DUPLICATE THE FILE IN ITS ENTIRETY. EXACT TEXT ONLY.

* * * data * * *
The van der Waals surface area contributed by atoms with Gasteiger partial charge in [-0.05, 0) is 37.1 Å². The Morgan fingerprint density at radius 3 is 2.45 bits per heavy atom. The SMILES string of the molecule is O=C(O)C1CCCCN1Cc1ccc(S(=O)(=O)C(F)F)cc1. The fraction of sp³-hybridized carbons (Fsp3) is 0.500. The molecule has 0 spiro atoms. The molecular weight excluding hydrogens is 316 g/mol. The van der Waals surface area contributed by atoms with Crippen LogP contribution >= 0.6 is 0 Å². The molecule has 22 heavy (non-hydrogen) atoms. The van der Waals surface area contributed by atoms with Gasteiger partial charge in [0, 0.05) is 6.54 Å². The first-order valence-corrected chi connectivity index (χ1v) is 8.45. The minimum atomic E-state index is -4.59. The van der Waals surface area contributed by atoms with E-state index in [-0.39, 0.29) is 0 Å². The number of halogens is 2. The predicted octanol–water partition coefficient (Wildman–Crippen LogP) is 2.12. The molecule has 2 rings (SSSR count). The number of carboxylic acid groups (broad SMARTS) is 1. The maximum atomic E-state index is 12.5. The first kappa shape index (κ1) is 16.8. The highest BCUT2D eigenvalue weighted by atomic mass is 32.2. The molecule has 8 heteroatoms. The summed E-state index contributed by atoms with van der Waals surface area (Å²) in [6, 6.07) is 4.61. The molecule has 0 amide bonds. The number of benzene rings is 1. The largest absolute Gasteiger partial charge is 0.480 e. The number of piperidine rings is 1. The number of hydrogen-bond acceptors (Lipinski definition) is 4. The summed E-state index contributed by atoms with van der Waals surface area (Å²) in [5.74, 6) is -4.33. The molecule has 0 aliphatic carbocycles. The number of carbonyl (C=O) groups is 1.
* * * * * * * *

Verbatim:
The van der Waals surface area contributed by atoms with Gasteiger partial charge in [-0.05, 0) is 37.1 Å². The Morgan fingerprint density at radius 3 is 2.45 bits per heavy atom. The SMILES string of the molecule is O=C(O)C1CCCCN1Cc1ccc(S(=O)(=O)C(F)F)cc1. The fraction of sp³-hybridized carbons (Fsp3) is 0.500. The molecule has 0 spiro atoms. The molecular weight excluding hydrogens is 316 g/mol. The van der Waals surface area contributed by atoms with Crippen LogP contribution >= 0.6 is 0 Å². The molecule has 22 heavy (non-hydrogen) atoms. The van der Waals surface area contributed by atoms with Gasteiger partial charge in [0, 0.05) is 6.54 Å². The first-order valence-corrected chi connectivity index (χ1v) is 8.45. The minimum atomic E-state index is -4.59. The van der Waals surface area contributed by atoms with E-state index in [-0.39, 0.29) is 0 Å². The number of halogens is 2. The predicted octanol–water partition coefficient (Wildman–Crippen LogP) is 2.12. The molecule has 2 rings (SSSR count). The number of carboxylic acid groups (broad SMARTS) is 1. The maximum atomic E-state index is 12.5. The first kappa shape index (κ1) is 16.8. The highest BCUT2D eigenvalue weighted by atomic mass is 32.2. The molecule has 8 heteroatoms. The summed E-state index contributed by atoms with van der Waals surface area (Å²) in [6, 6.07) is 4.61. The molecule has 0 amide bonds. The number of benzene rings is 1. The largest absolute Gasteiger partial charge is 0.480 e. The number of piperidine rings is 1. The number of hydrogen-bond acceptors (Lipinski definition) is 4. The summed E-state index contributed by atoms with van der Waals surface area (Å²) in [5.74, 6) is -4.33. The molecule has 0 aliphatic carbocycles. The number of carbonyl (C=O) groups is 1.